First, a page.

The characters are all great. Some questioned the ability of the emotions to show a range of emotions. They handle that by giving doubt to all emotions. Joy is never sad, but she is often unsure of how to make things happy. The moral of the story is that sadness is good. Sadness as a character is abused in the early stages, making Joy kind of unlikable. The film is smart enough to show how always trying to be happy can destroy a person inside. All of the emotions are also very funny. The jokes themselves are very good, but they're accentuated by the talented comedic actors saying them. Lewis Black as Anger and Phyllis from The Office as Sadness are the best casting choices that anybody could ever hope for. Anger especially is consistently hilarious. Bill Hader plays Fear, who doesn't have a huge role but does get a great scene where he gives a terrible review of Riley's dream as if it were a movie. Riley herself doesn't get very much to do, but for the purposes of this film that works fine. Then there's imaginary friend Bing Bong, and I have nothing to say about Bing Bong except that he is lovable and complex and yes I cried during that scene. The emotions that I felt watching these emotions were intense. This film makes you feel like a kid and then makes you sad that you're not still one. It's the most affecting movie I've seen in a while.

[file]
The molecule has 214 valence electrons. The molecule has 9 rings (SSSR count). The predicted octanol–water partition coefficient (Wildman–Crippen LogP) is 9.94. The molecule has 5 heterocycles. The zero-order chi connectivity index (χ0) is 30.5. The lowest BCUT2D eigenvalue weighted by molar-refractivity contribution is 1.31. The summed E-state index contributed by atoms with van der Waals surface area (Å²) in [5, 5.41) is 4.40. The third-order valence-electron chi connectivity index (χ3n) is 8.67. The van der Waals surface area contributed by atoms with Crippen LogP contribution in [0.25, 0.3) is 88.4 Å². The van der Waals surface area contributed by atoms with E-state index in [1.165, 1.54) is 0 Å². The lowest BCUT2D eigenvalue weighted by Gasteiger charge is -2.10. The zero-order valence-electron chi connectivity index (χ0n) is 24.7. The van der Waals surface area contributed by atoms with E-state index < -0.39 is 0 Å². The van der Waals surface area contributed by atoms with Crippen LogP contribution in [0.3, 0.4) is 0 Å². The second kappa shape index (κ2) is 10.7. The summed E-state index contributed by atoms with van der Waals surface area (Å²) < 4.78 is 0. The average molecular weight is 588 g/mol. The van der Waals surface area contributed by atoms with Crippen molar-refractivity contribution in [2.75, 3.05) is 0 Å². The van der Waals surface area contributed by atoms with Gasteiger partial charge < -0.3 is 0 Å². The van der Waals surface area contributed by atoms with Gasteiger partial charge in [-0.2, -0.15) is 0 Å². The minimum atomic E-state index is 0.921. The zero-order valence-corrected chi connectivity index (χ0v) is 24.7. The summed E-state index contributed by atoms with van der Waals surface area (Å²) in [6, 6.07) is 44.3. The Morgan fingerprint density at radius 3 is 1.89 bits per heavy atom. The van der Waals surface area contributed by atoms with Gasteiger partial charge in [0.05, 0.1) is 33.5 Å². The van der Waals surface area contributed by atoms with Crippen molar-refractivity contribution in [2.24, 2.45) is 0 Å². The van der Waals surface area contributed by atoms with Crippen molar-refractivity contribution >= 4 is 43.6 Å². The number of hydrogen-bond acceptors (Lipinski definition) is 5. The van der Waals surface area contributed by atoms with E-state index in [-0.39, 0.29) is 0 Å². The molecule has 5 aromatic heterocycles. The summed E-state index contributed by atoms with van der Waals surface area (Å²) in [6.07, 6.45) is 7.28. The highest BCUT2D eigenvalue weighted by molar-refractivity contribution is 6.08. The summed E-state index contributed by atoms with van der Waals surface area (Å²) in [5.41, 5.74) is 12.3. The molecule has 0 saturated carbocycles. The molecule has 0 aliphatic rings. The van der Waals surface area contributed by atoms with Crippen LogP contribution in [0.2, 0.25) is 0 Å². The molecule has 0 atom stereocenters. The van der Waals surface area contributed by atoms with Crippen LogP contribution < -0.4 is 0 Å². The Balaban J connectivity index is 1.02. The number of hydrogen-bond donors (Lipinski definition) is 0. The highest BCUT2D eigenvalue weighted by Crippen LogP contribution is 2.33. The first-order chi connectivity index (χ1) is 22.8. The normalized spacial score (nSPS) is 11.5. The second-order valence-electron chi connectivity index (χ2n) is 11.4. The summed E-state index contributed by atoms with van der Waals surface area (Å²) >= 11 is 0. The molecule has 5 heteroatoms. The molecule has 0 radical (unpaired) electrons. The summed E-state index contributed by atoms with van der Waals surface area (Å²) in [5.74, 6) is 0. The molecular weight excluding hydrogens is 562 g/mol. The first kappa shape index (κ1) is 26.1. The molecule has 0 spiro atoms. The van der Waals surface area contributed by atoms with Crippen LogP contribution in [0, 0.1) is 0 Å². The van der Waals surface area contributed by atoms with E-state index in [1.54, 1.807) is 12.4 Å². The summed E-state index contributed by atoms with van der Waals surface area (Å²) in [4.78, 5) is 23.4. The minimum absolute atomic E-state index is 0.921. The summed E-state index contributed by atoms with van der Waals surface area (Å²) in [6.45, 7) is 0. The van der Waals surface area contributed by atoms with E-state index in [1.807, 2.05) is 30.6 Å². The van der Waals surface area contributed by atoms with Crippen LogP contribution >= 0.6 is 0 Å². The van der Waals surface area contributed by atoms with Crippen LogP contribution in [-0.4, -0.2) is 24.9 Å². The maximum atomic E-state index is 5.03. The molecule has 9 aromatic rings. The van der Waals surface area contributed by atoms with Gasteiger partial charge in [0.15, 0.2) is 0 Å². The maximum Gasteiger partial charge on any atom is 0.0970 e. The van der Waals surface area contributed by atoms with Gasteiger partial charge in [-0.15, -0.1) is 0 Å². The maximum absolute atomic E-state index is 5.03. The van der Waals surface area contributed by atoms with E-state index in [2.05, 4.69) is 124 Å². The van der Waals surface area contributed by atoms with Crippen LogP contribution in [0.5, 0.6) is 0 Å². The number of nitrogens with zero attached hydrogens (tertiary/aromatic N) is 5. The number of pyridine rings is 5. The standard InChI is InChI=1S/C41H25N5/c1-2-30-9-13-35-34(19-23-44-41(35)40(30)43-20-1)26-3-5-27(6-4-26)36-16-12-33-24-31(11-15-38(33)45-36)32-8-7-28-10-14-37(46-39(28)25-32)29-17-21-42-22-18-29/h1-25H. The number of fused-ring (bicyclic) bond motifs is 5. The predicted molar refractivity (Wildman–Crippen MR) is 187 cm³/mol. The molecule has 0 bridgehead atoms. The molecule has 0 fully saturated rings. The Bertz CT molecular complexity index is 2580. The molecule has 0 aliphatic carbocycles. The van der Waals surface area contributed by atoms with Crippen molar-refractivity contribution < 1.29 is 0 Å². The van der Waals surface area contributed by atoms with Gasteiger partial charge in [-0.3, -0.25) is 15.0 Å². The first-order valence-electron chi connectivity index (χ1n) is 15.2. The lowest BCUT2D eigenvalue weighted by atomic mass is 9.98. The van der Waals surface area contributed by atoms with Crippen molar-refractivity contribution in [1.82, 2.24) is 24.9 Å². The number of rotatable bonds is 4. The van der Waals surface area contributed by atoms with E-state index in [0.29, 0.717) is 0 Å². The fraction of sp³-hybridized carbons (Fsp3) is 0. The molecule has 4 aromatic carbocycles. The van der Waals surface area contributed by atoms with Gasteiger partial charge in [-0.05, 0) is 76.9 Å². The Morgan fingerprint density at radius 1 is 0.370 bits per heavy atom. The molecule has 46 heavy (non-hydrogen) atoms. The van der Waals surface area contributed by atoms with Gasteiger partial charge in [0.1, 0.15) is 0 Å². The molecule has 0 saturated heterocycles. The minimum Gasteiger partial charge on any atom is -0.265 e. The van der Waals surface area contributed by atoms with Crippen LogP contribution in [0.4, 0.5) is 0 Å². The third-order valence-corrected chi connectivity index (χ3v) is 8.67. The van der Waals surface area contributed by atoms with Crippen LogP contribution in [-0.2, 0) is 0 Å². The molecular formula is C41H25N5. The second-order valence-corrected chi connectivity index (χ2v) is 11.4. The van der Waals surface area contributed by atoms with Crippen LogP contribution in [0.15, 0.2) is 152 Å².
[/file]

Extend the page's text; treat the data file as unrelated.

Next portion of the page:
Technically, Inside Out is marvelous. Pixar's animation is back to innovating, finally stepping out of the huge Dreamworks shadow. Joy is not traditionally animated, instead existing only as a three dimensional outline with a light center providing the color and textures. I can't recall seeing any other animated character model like this. The backgrounds are all gorgeous, and the giant structures inside of Riley's head look amazing. There are scenes where massive buildings are falling, and the impact and grandiosity of it all far exceed any disaster movie I've ever seen. It was impressively crisp and real, and it's by far the best 3D animation to ever come out of the Disney banner. The score is simple but sounds wonderful, and matches the raw emotion of the film perfectly.

Taking the very best ideas of Inception and mixing them with professional psychology, Inside Out is the most clever movie Pixar has ever made. It's also their most emotional, their funniest, and quite possibly their best. A deserving potential winner of Best Original Screenplay awards, this is an instant classic, a gorgeous and genius masterpiece of filmmaking. It's not just for both kids and adults, I think adults will love this much more than kids. Kids can enjoy the jokes and pretty animation, but adults can appreciate the brilliance used in the ideas, and the emotional impact is benefited by nostalgia. It's even more rewarding for those who remember being a kid than for those who still are.